“When I moved, I was calling to find a new doctor. One clinic said they did not take people with disabilities.”
“I don’t get to talk to my doctors. Mom does the talking. It’s hard because she goes by observations, not what’s really wrong.”
“There is no accessible transportation after 5 pm. I use a wheelchair all the time. I was at the hospital and I could not get my wheelchair home with me when I left. I had to leave it at the hospital and send someone to get it the next day.”
These are the kinds stories that helped write the Special Hope Foundation mission, and we are so proud that two of our esteemed grantees have partnered to promote the establishment of comprehensive health care for adults with developmental disabilities designed to address their unique and fundamental needs.
UCSF’s Office of Developmental Primary Care and the Autistic Self Advocacy Network collaborated on the development of an important document that outlines the perspectives of people intellectual and developmental disabilities (I/DD) on their interactions with the health care system.
Our Lives, Our Health Care: Self Advocates Speaking Out About Our Experiences with the Medical System highlights the need to reform the way health care services are delivered for this population. It was compiled based on feedback from focus groups conducted by People First of Washington State, Green Mountain Self Advocates and the Autistic Self Advocacy Network of Boston.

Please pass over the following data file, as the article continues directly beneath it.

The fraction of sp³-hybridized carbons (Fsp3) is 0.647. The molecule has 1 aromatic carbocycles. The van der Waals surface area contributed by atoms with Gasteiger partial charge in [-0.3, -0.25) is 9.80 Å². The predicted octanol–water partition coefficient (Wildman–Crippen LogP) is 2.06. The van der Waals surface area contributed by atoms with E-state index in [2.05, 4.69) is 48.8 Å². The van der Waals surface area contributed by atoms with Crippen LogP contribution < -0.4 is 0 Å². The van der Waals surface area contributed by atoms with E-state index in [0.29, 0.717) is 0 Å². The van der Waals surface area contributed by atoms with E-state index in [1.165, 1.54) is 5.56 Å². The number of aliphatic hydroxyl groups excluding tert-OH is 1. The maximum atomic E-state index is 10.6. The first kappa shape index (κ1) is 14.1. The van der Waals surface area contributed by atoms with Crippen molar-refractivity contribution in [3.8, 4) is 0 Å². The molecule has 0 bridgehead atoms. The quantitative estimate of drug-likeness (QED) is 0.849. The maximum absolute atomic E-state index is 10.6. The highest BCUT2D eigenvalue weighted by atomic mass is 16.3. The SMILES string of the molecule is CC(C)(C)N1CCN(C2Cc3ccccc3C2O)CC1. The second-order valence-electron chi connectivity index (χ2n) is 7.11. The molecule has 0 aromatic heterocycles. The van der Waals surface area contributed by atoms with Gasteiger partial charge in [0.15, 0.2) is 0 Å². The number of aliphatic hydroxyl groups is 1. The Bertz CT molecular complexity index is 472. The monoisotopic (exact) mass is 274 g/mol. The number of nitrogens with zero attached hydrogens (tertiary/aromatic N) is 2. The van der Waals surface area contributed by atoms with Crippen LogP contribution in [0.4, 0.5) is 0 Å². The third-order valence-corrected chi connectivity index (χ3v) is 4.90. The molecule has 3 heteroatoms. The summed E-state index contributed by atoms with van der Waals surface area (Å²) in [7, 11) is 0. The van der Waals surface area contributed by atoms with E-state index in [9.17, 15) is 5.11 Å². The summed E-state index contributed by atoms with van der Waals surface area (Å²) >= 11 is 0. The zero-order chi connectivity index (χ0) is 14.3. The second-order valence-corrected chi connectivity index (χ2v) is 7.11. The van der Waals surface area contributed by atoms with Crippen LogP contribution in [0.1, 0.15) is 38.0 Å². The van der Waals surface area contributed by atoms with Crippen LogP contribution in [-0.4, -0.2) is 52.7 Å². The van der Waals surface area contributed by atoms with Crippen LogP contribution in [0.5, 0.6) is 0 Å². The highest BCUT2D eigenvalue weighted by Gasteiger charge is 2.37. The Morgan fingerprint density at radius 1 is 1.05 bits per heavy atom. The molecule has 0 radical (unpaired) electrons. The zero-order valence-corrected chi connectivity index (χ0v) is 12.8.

- Problems with access—transportation
- Locating a disability competent provider
- Overt discrimination physical and cognitive access problems–explaining things in a way that people can understand. It includes using different formats, plain language and sometimes non-verbal communication such as demonstrating skills, assistive technology or picture supports.
“We look forward to partnering with self-advocacy groups and allies across the country to advance health care access for people with I/DD,” said Clarissa Kripke,MD, FAAFP , the Director of Developmental Primary Care, Department of Family and Community Medicine at UCSF and a recent recipient of the Chancellor Award for Disability Service.
The Autistic Self Advocacy Network, led by Ari Ne’eman, is an organization run by and for autistic people. They have written a series of health policy papers, which outline a policy agenda for ending health disparities for people with developmental disabilities (not just autism.) “Ari Ne’eman is a visionary leader,” says Dr. Kripke, “He and his team are reshaping the conversation about disability in this country. We need to place disability in the framework of diversity, and apply what we know about social justice and social determinants of health.”